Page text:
Week 3 Notes
Week 3 Notes HTH 245
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This 3 page Class Notes was uploaded by Katlyn Palka on Friday September 16, 2016. The Class Notes belongs to HTH 245 at James Madison University taught by in Fall 2016. Since its upload, it has received 5 views. For similar materials see Foundations of Infectious Disease in Health Sciences at James Madison University.
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Date Created: 09/16/16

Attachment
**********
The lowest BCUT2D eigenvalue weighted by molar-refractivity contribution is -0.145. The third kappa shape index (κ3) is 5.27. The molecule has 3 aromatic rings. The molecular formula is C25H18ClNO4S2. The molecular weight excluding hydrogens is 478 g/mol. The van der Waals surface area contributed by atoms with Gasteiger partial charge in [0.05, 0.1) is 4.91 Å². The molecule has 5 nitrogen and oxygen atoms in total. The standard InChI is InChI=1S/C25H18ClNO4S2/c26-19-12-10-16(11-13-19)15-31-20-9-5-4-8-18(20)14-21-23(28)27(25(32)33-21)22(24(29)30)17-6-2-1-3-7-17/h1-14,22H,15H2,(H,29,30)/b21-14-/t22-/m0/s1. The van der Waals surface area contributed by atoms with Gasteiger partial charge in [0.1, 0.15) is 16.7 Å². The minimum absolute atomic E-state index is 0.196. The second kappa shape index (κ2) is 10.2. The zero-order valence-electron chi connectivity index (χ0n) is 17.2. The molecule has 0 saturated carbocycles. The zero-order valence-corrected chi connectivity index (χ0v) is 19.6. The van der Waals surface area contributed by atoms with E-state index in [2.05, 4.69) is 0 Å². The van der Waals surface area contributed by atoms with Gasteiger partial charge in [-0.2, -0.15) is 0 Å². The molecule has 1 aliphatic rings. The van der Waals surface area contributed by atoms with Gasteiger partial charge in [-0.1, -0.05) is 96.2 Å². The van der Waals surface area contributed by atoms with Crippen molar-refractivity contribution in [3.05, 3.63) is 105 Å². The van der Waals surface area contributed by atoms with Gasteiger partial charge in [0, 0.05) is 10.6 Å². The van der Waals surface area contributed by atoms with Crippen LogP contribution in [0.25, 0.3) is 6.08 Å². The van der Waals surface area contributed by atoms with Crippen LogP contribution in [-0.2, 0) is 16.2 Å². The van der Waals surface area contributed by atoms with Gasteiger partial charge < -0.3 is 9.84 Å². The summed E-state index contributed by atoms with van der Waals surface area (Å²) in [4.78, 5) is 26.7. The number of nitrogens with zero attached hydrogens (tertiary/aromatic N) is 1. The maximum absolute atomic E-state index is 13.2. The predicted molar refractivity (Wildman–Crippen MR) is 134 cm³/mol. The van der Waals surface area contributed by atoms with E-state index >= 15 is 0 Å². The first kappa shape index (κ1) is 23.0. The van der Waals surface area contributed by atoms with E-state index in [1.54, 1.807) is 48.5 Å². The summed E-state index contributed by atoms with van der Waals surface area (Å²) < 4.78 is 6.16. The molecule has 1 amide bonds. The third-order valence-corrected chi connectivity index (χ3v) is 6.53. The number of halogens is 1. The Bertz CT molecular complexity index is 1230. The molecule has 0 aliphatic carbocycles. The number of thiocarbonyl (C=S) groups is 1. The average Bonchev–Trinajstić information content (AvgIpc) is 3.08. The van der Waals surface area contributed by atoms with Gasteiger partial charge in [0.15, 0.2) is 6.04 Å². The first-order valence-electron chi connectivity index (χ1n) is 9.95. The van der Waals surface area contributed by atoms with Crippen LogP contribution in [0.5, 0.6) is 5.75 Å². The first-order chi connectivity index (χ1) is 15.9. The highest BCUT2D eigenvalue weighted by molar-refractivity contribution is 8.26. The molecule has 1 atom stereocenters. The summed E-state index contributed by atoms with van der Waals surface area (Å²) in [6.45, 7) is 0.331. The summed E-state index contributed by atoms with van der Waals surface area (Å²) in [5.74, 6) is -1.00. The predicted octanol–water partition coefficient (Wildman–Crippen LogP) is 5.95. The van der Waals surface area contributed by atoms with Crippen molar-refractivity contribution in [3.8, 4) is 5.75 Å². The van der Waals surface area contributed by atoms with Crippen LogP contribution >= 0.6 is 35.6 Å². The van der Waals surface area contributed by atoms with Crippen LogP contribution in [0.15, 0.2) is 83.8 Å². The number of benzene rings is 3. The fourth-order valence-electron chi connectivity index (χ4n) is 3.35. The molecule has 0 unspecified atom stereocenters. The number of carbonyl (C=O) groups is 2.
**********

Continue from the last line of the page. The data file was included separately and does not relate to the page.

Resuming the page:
Review quiz ● The common cold is endemic meaning it is always around it is not an emerging or reemerging disease Chapter 4: Bacteria ● Some bacteria can undergo binary fission (multiply) in as little as 20 minutes ● Atypical bacteria: ○ Mycoplasmas ○ Chlamydiae ○ Rickettsiae ● Cell shapes and Patterns ○ The majority of bacterial cells are either: ■ Bacilli (rod shaped) ■ Cocci (spherical) ■ Spirilla (spiral) ● Naming bacteria ○ Microbes are named following the binomial system ■ The names are italicized ■ Each organelle carries two names (binomial) ● First is the genus ○ The first letter of the genus is capitalized ● Second is the species ○ Example: humans, Homo (genus) sapiens (species) ■ Some microbes are named after the scientist that discovered or first described them ● Anatomy of a bacterial cell ○ The envelope is the most exterior part of the cell consisting of: ■ Capsule ● Function: it promotes virulence (the capacity to produce disease) in some cases ● The capsule is not integral for the life of the cell ● Presence of the capsule interferes with phagocytosis (antiphagocytic) ○ Phagocytosis: a mechanism in the cell in which bacteria are engulfed and killed by the cell ● The immune system has a hard time dealing with bacterial cells that have capsules ■ Cell wall ● All bacteria have cell walls with the exception of mycoplasmas ● The cell wall provides resistance of inward diffusion of water ○ If this didn’t happen the membrane would swell and eventually burst (lyse) ○ Penicillin weakens the cell wall of bacterial cells and then it will rupture the cell wall, which kills the bacterial infection ■ Human cells don’t have cell walls that is why they do not rupture ● Bacteria are divided into 2 groups based on the type of cell wall they have ○ Gram negative (thin) ○ Gram positive (thick) ■ They both stain a purplebluish color after application of crystal violet. Then after iodine and alcohol are added the gram positive remains purple and the gram negative turns colorless ■ Broad spectrum antibiotics: work against both gram positive and gram negative ■ Narrow spectrum antibiotics: work against either gram positive or gram negative ■ Cell (outer) membrane/plasma membrane ● Only present in gram negative cells ● Controls the passage of molecules between the external environment and the bacterial cell ● It is selectively permeable ○ Allows certain molecules to pass freely in and out of the cell ● The cell membrane is double layered ● Cytoplasm ○ It is enclosed within the cell membrane ○ Nucleoid: ■ Contains the chromosomal DNA ■ Responsible for the bacteria growing and multiplying (binary fission) ■ There is no nuclear membrane around the nucleus in bacterial cells. ○ Spores: ■ An encapsulated piece of DNA and acts like a time capsule (stays dormant and they are viable for long periods) ■ When the bacteria dies the spore stay in that state of dormancy (they have little or no metabolism) ● Is resistant to heat, boiling, drying, radiation, and various chemical compounds including alcohol ○ Plasmids: ■ Small circular molecules of nonchromosomal DNA ■ They aren’t essential to the cell ■ Some plasmids carry genes that confer virulence ■ Some have genes that are resistant to antibiotic which are called R (resistance) factors ● Appendages ○ Flagella ■ They are composed of a protein called flagellin and are used for motility ● Motility allows for some diseaseproducing bacteria to spread through the tissues of the body ○ Pili ■ They are present in most gram negative bacterial cells ■ Function: adhesions that anchor the bacteria to the mucus membranes ● Allows for colonization which helps establish the disease ■ They form a bridge that allows for DNA to pass from cell to cell ● Bacterial growth ○ For unicellular organisms the terms growth and multiplication can be used interchangeably ○ For multicellular organisms growth refers to an increase in the size of the individual as a unit. Whereas multiplication refers to the increase in total number of cells in an individual, but not the number of individuals ○ Growth phases: ■ Lag phase: ● When the body is first infected and the bacteria is trying to establish itself ● Represents the adaptation of the new environment for the cells. ● In this phase the immune system kills off the weak cells ○ This allows for bacteria to attack the strong cells ● The bacterial cells use their appendages to stick to the cells of the body and start to infect ● There are no symptoms at this stage ■ Exponential (logarithmic) phase: ● There is an explosion of growth ● This is where you start to see the first symptoms ■ Stationary phase: ● The growth rate slows because there is not enough nutrients for the bacterial cells so the bacterial cells slowly start to die off ● When the immune system or antibiotics start to take action ○ If the immune system or antibiotics don’t work the body will start to become overwhelmed and you stay in the stationary phase and eventually die ■ Death phase: ● The bacterial cells die at a faster rate than they are growing ● Occurs if the immune system or antibiotics kill off the bacterial cells ● Culturing bacteria: diagnostics ○ When a clinical specimen is obtained through a swab, urine or blood culture. ○ After it is obtained, it is streaked across the agar plate to aid in identification ■ Agar is a jelly like substance that comes from seaweed and allows for the production of colonies of the bacteria which make it recognizable for diagnosis ○ You can’t diagnose all bacterial infections through a culture because some take too long to grow ■ Other tests that can be done are blood tests ● Atypical bacteria ○ Mycoplasmas: ■ They are bacterial without a cell wall ■ They are the smallest type of bacteria ■ Ex: walking pneumonia ○ Chlamydiae: ■ They are obligate intracellular parasites ● They need a host to grow. They can only grow inside a cell ■ They are transmitted from person to person ○ Rickettsiae: ■ They are rodshaped bacteria ■ They are also obligate intracellular parasites ■ They are transmitted through arthropods (ticks, fleas, lice, mosquitoes, etc.) ■ Ex: typhus fever